Introduction to FPGAs with Gadget Factory's Papilio One

by Ivan Hamilton 4/12/2011 8:54:00 PM

One of the issues I've had during development of my servo controller are the limitations around accurate signal creation & capture.

  • A 1440 pulse per revoltion encoder at a modest 3000 RPM results in 72,000 transitions a second - every 14μS.
  • A PWM cycle @ 40Khz lasts just 25μS, with a 1% duty cycle adjustment being 250nS.
  • Input step signals from controllers such as Mach3 are often expected to capture pulses as short as 1μS.

My Atmel AVR based design used hardware interupts to detect input changes (and fire a capture routine), and hardware timers to initiate output changes (and fire an output update routine). With these routines written in assembly, it's quite efficient, but there's still overhead in firing such routines, and that limits minimum delay between events. With multiple servos at higher speeds, there's event contention, with multiple input events firing very near (or during) the same time output events need to happen. I'd love to record your clocking pulse, but I'm busy pulsing these outputs....

Enter field-programmable gate arrays (FPGAs). If you're not aware, FPGAs are chips filled with "logic blocks", and reconfigurable interconnects. A hardware description language (HDL) or schematic tool is used to describe the desired function. "Synthesis" then converts this into a "netlist" of gates and connections. "Place and route" finally maps the design into the targetted FPGA device - which "logic blocks" to use for what and how to connect them (this is the most complex and time consuming part of the "build" process). The resultant bitstream can then be loaded into the device.

So, how much can you achieve with such a device? With enough real-estate for about two basic AVR processors, Xilinx's XC3S250E with 5,500 logic cells & 66 I/O can be had for ~$15. Meanwhile, a single XC6VLX760 chip with 760,000 logics cell & 1,200 I/O pins and will set you back ~$20,000 (and they've just announced a 3 times larger XC7V2000T with ~2 million logic cells!).

This all sounds good, but these high-tech devices can often be a right pain for the DIY hacker - expensive or difficult to source in small quantities, requiring complex support circuitry, physically difficult (fine pin pitch or BGA), etc. What you want, is someone to do the dirty work for you - put together everything in a nice module.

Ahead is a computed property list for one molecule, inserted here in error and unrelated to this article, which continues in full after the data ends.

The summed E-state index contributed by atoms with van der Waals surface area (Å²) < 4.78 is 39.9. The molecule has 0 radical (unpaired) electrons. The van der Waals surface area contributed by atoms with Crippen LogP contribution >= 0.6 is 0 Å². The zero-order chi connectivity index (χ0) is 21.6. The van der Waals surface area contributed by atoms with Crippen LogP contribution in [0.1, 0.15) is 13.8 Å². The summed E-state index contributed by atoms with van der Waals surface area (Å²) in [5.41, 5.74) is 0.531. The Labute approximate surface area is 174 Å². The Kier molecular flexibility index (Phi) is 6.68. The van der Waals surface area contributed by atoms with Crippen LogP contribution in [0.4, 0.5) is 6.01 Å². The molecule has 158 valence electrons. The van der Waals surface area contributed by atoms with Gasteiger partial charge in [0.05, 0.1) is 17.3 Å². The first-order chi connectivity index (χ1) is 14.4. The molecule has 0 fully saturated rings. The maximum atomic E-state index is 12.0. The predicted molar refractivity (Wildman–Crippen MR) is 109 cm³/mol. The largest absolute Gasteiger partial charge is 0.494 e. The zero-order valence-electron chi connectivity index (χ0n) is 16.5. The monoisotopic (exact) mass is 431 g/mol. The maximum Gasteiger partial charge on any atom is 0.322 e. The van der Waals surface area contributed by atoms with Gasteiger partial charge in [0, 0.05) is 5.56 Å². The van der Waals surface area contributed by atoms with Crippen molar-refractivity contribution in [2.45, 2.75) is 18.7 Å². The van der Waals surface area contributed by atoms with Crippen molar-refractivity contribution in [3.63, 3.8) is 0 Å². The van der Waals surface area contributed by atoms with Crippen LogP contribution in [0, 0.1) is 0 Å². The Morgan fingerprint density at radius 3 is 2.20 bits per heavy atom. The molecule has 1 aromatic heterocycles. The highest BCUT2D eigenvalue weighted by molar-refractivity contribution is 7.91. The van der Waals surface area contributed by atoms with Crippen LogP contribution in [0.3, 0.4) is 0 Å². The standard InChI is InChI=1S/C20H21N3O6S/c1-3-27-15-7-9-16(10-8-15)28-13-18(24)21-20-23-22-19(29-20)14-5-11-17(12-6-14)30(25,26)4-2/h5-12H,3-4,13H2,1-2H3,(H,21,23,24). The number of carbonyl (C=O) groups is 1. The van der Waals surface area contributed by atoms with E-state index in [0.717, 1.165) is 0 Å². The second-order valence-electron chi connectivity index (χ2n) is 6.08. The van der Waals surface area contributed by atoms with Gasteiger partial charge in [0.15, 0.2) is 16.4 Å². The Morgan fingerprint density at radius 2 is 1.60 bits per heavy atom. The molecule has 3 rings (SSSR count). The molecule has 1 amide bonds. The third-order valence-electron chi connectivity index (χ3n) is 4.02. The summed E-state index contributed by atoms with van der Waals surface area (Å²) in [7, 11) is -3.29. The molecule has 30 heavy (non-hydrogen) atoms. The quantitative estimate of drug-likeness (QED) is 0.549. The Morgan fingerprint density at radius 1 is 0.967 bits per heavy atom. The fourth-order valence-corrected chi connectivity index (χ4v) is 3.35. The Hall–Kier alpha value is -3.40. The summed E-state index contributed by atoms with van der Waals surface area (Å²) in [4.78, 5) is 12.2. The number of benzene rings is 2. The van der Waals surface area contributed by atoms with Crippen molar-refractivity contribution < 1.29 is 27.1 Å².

I've found a few options on development boards/modules (rough prices - only devices I can afford):

Each has it's pros & cons. For my purposes, I want:

  • Medium gate density - 100K is too small. 1000K is too much. 250K to 500k.
  • Onboard ROM - FPGA's need their configuration loaded after power-up & you don't want to connect a PC every time.
  • Medium number of IO pins - I need more than a few & less than a few hundred. Probably a few dozen.
  • USB programability - I want a device programmable via USB from my PC.
  • USB host device - I want a device usuable from my PC.
  • No human interface - if I want buttons or an LCD panel... I'll add it myself.
  • Plug in module - physical form suitable for inclusion in other projects.
  • Open Hardware - I want something I can tear apart & understand.
  • Community support - I don't want to be alone!

I ended up settling on GadgetFactory's Papilio One (250K). I didn't think I needed the 500K version, and figured I could always get one later if needed.

Let the FPGA learning begin!

P.S. I found another review of cheap FPGA development boards.

P.S. (25-Jun-2011) Just found a new highly featured Altera based Terasic DE0-Nano board. At absolute bargain at $79 (considering the FPGA EP4CE22F17C6N & configuration flash EPCS16 chips alone would cost me $66 + $14 from Digikey).

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Name of author Ivan Hamilton
"My inner nerd can beat up your inner nerd."

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